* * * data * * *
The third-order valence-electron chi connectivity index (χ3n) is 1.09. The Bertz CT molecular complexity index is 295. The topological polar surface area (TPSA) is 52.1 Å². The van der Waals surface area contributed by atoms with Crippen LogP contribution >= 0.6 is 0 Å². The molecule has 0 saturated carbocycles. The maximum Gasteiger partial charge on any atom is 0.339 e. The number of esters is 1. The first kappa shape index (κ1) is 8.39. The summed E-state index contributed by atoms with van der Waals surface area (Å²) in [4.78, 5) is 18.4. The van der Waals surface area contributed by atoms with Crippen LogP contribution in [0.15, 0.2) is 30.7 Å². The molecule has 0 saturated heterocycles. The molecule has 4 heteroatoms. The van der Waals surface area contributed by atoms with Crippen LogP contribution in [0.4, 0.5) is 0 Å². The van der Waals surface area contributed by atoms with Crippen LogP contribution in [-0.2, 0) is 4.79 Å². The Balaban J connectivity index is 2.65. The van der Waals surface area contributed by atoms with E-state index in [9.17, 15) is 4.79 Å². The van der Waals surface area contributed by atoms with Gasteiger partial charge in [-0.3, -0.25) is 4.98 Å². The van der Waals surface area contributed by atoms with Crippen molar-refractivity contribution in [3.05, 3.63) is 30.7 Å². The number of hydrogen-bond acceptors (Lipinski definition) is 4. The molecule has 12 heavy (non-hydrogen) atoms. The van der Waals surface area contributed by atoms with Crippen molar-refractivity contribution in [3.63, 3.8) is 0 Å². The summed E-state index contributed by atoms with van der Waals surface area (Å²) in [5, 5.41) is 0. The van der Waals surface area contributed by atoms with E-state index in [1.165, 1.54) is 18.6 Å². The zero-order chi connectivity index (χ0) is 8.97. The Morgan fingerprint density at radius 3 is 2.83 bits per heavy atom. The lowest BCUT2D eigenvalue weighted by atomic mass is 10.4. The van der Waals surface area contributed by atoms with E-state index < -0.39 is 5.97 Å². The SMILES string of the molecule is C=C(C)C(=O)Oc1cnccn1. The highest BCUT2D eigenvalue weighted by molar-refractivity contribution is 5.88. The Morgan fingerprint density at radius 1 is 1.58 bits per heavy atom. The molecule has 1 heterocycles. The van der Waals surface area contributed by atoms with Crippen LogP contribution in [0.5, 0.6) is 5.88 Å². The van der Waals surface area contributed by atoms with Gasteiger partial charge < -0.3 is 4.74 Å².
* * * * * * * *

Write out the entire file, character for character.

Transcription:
The third-order valence-electron chi connectivity index (χ3n) is 1.09. The Bertz CT molecular complexity index is 295. The topological polar surface area (TPSA) is 52.1 Å². The van der Waals surface area contributed by atoms with Crippen LogP contribution >= 0.6 is 0 Å². The molecule has 0 saturated carbocycles. The maximum Gasteiger partial charge on any atom is 0.339 e. The number of esters is 1. The first kappa shape index (κ1) is 8.39. The summed E-state index contributed by atoms with van der Waals surface area (Å²) in [4.78, 5) is 18.4. The van der Waals surface area contributed by atoms with Crippen LogP contribution in [0.15, 0.2) is 30.7 Å². The molecule has 0 saturated heterocycles. The molecule has 4 heteroatoms. The van der Waals surface area contributed by atoms with Crippen LogP contribution in [0.4, 0.5) is 0 Å². The van der Waals surface area contributed by atoms with Crippen LogP contribution in [-0.2, 0) is 4.79 Å². The Balaban J connectivity index is 2.65. The van der Waals surface area contributed by atoms with E-state index in [9.17, 15) is 4.79 Å². The van der Waals surface area contributed by atoms with Gasteiger partial charge in [-0.3, -0.25) is 4.98 Å². The van der Waals surface area contributed by atoms with Crippen molar-refractivity contribution in [3.05, 3.63) is 30.7 Å². The number of hydrogen-bond acceptors (Lipinski definition) is 4. The molecule has 12 heavy (non-hydrogen) atoms. The van der Waals surface area contributed by atoms with Crippen molar-refractivity contribution in [3.63, 3.8) is 0 Å². The summed E-state index contributed by atoms with van der Waals surface area (Å²) in [5, 5.41) is 0. The van der Waals surface area contributed by atoms with E-state index in [1.165, 1.54) is 18.6 Å². The zero-order chi connectivity index (χ0) is 8.97. The Morgan fingerprint density at radius 3 is 2.83 bits per heavy atom. The lowest BCUT2D eigenvalue weighted by atomic mass is 10.4. The van der Waals surface area contributed by atoms with E-state index < -0.39 is 5.97 Å². The SMILES string of the molecule is C=C(C)C(=O)Oc1cnccn1. The highest BCUT2D eigenvalue weighted by molar-refractivity contribution is 5.88. The Morgan fingerprint density at radius 1 is 1.58 bits per heavy atom. The molecule has 1 heterocycles. The van der Waals surface area contributed by atoms with Crippen LogP contribution in [0.5, 0.6) is 5.88 Å². The van der Waals surface area contributed by atoms with Gasteiger partial charge < -0.3 is 4.74 Å².